Friday, July 20, 2012

Back On The Streets,...What I Am Thankful For.

Back On The Streets,... What I Am Thankful For.

Like many days in November, it looks so drab today driving along on the interstate.  It seems everything looks dull and in shades of gray.  Perhaps it's the let down after the glorious colors of October.  It's almost hypnotic.  Whew, I almost missed my exit.  Let's see, left turn onto 27th street.  Look at that, the old 27th street viaduct, or as we Milwaukean's know it as the longest bridge in the world".  We called it that because it separated a mostly black neighborhood from a mostly Polish community.  So, as children we said it separated Africa from Poland.  Not terribly politically correct, but what was in the 60's!

Photo Credit; historic bridges of the u.s.

I grew up in what many people back then called the ghetto, the inner-city or the "colored neighborhood".  My family consisted of my father who was all of eighteen, my mother who was 17 and me, a blond, blue eyed surprise named Laura.  In all of fifteen months my baby sister Debby arrived.  My parents found some self control and held off for another two and a half years before my brother Michael was born.  We all lived in a two bedroom duplex, in the heart of one of the toughest neighborhoods in Milwaukee.  We grew up street smart and careful, but very comfortable and secure.  I never cared about the color of anyone's skin.  I was happy with my family, my friends, my home and my neighborhood.   I loved Milwaukee and all the excitement it had to offer!

Oh, I am almost there now.  I can see the grade school I went to; 27th street Elementary School.  So many feelings and thoughts run through my head.  I remember being afraid to go to the bathroom unless I was with a group for fear of being assaulted.  I remember on of the best teachers I have ever had was from this school.  She helped me overcome a writing disability I had as a child.  She was wonderful.  She really made the subjects we studied come alive.  She instilled a joy to learn in me that no one else has.  I remember another teacher my sister had.  One we all knew about.  I remember the look on his face the last day of school as a knife, held by one little girls big brother, plunged into his stomach.  I remember how huge and scary this school was.  It doesn't look so huge no, but I think it would be just as scary to walk down those halls today as it was then.

Well, the house I grew up in is only one block away now.  This block was so hard to walk.  It wasn't the distance that made it hard; it was the fear of the unknown that made it hard.  One day my sister and I were walking home with a group of friends.  My Aunt Karen had come to walk with us.  She was so cool.  She was only six years older than I was.  My little sister was walking a few feet ahead of the rest of us.  Suddenly a huge black man stepped out from a doorway with a chain wrapped around his fist.  As fast as lightning his fist came thundering down on my little sisters face.  She was all of seven.  Her tender skin was ripped to shreds.  I felt so helpless. I was so close, yet I couldn't stop it from happening.  I ran to her and helped her home.  My aunt ran after him.  Other people called the police.  I felt so sorry for her.  Oddly, I felt so guilty.  You see my father is Greek.  In my heart I kept him on a pillar like a Greek god, and my sister was the one who had his beautiful olive skin, warm brown eyes, and deep dark hair.  I, on the other hand, was born plain, blonde and blue eyed.  Did my envy somehow cause this horrible thing to happen?  I prayed not.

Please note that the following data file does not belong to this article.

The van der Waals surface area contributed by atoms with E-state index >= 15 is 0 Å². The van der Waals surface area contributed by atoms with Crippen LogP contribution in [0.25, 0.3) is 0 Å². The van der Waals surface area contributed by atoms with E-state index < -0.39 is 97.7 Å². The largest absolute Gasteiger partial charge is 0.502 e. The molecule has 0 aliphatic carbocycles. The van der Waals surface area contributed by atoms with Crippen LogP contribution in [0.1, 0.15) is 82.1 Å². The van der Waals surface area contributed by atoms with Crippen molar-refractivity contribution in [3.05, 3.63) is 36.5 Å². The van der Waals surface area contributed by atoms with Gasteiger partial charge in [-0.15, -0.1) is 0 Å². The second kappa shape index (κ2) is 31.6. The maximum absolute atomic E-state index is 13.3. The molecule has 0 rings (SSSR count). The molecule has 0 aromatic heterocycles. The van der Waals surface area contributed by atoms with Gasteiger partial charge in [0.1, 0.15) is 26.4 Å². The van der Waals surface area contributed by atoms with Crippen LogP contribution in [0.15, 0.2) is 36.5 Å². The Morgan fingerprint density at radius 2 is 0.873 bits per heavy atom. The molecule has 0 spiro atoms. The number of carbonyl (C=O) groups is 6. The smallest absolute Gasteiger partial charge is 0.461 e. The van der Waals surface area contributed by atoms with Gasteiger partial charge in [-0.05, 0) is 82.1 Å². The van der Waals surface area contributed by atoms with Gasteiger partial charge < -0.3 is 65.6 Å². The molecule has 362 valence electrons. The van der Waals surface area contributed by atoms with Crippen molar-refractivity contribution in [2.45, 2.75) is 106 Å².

As I turn the corner to my old house, the house I spent my adolescence in, I feel a bit apprehensive.  Our neighborhood had become run down.  I look around and I can't believe this is the same street I ran barefoot in as a child.  The street which had only occasional broken booze bottles on it was now lined with those and other smaller bottles, dirty needles, and garbage left there without a thought of the children.  I went around the block and pulled into the alley (This is the alley where we played kick the can and stick ball.).  Now the sound of children playing is replaced by the noise of the boom car parked two houses down.  The chalk writings of my younger days has been replaced by the gang graffiti on our old garage.  The only familiar marking I see is the one on the old asphalt siding on the house (The big worn mark from where our feet hit the house because the swing set we had was too close is still there.).  I can't believe how close the houses are to each other.  No wonder we were all like one big family.  The house and yard is so much smaller than I remember.  It is amazing how much fun we had there.  Every child in the neighborhood loved our house.
I need to leave now, before the ugliness of today destroys the happiness of my yesterdays.  As I drive away I make a mental note to thank my father the next time I see him,
  • I'll thank him for working three jobs to get us out of there, instead of resenting him for not being home enough. 
  • I'll thank him for loving me when I hated him for moving me away from my friends and my home and the warmth and security I thought I had there. 
  • Most of all I'll thank him for being the wonderful dad that helped fill that home with all those warm memories I still have.
Thank you daddy, for everything you did!

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